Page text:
COMMON SENSE: THESE BEAUTIFUL DAIRY COWS DECIDED TO MOVE OUT OF THE SUN, INTO THE SHADE.
THESE BEAUTIFUL DAIRY COWS DECIDED TO MOVE OUT OF THE SUN, INTO THE SHADE.
That makes sense, when it is hot out. In like manner, when plumbing is leaking, we fix it; when livestock are on the road, we remove them; when a tire is flat, we repair it. These are significant matters calling for practical solutions, typical of life on the farm. They are no more complicated than matters particular to life in the city. Resolving them calls for measures of common sense.
Sometimes, however, common sense is elusive, and a problem remains unsolved for undue length of time. One such problem we have been struggling with, over the past ten years, is how to maintain fencelines on an organic farm. Conventional farmers spray with roundup, killing all plant life, to keepfences accessible and in good repair. We can't and won't spray roundup. To maintain one-wire fences, we remove the light fiberglass posts, mow beneath the wire, and return posts to their place, which works well. Heavier fencing, however, such as woven-wire or six strands of high-tensile, calls for heavier, immobile line-posts, that can't be removed. We have been mowing on either side of those fences, hoping growth directly underneath would cooperate of its own volition and not grow much. Well, that strategy has proven fully unsuccessful, and our permanent fences are being encroached upon by weeds! The only apparent solution has been weed-eating by hand, which is an endless task that consumes precious labor and goodwill of those performing the labor. Thus we have largely avoided the issue, until recently. We believe we have finally found a practical answer.
That is to procure a specialized mower that hooks behind a tractor and mows to one side. The floating mowing-deck is placed under the lowest wire (about 8 inches from ground level) and when it approaches a wooden post, it gives way, retracting over a frame, and then, as it passes by, returns immediately to position, with help from a substantial spring. This piece of equipment is promising to be a clever answer to long unsolved problem. (see Wright Fence Mower: https://www.fencemower.com/). Pictures below tell the tale.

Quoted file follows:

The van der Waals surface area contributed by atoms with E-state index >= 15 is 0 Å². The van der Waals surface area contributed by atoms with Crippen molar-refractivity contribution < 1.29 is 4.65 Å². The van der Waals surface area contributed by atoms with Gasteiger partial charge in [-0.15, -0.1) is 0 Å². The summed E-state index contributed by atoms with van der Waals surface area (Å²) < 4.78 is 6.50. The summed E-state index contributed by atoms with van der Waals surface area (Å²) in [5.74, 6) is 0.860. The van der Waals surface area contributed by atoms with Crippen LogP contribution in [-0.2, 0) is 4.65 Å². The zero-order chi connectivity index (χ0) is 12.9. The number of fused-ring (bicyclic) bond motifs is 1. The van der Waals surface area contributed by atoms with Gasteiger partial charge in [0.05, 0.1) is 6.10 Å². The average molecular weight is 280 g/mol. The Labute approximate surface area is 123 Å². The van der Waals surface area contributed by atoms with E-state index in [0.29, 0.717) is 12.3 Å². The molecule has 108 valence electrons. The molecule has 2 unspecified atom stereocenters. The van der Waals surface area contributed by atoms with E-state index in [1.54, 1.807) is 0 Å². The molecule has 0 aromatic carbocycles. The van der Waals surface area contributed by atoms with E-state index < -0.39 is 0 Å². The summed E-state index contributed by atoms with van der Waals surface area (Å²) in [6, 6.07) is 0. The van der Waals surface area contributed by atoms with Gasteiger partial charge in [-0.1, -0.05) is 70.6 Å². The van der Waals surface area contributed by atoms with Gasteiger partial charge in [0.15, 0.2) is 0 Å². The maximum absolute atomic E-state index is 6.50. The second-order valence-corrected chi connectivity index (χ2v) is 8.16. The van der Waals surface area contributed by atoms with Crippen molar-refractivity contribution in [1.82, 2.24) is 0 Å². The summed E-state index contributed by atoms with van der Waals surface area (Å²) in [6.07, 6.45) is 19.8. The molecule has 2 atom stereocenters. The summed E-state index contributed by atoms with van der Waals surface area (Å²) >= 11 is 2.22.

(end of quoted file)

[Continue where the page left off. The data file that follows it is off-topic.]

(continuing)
Common sense solves a lot of problems. It can indeed take time to observe data about a problem and find a practical solution, but once the data is in, it is time to act. If the car-tire is flat and the kids need to go to school, one finds the jack and changes the tire. It is the common-sense thing to do. When the kids need to be dropped off at school in 20 minutes, deliberation of the philosophical merits of flat tires is not constructive.
The same is true of the issue our country faces with automated weapons. The data is in: they are systematically killing innocent citizens on a regular basis. No citizen needs repeating guns, that fire 94 shots per minute. Those are offensive weapons designed for warfare, not self-defense. It is time for our country to act, to summon common-sense, and ban those weapons, for they are harming our communities and our culture. Why would any reasonable person, not owned by the NRA, resist that logic and that action?
This registered Red Devon cow (#702) is one Susan bought, with unexpected wave of the hand, at an auction in Kentucky three years ago. (The full story of the amusing event was recounted in this forum on 10/1/14.) The cow has produced four calves since, and #1718 is her third heifer-calf in a row. As you know, females reign supreme on farms.
We are smoking chickens again this week, so if you would like half or a wholesmoked capon this Sunday, let us know by email.
We will be at Findlay market both Saturday and Sunday and at Hyde Park on Sunday. The Hyde Park market remains outdoors through October and then goes indoors to Clark Montessori for winter months.
Please let us know, within the next few weeks, if you would like a frozen turkey for Thanksgiving. Our Mennonite neighbors, who raise our broilers, are raising some turkeys for us.
We are also moving into final hours to sign up for the Farm Tour, for Saturday the 14th. We will be serving both Pork and Lamb Ragout, for your delight. These are new products you can be the first to taste.
May common sense prevail in our lives and in our country.
Drausin & Susan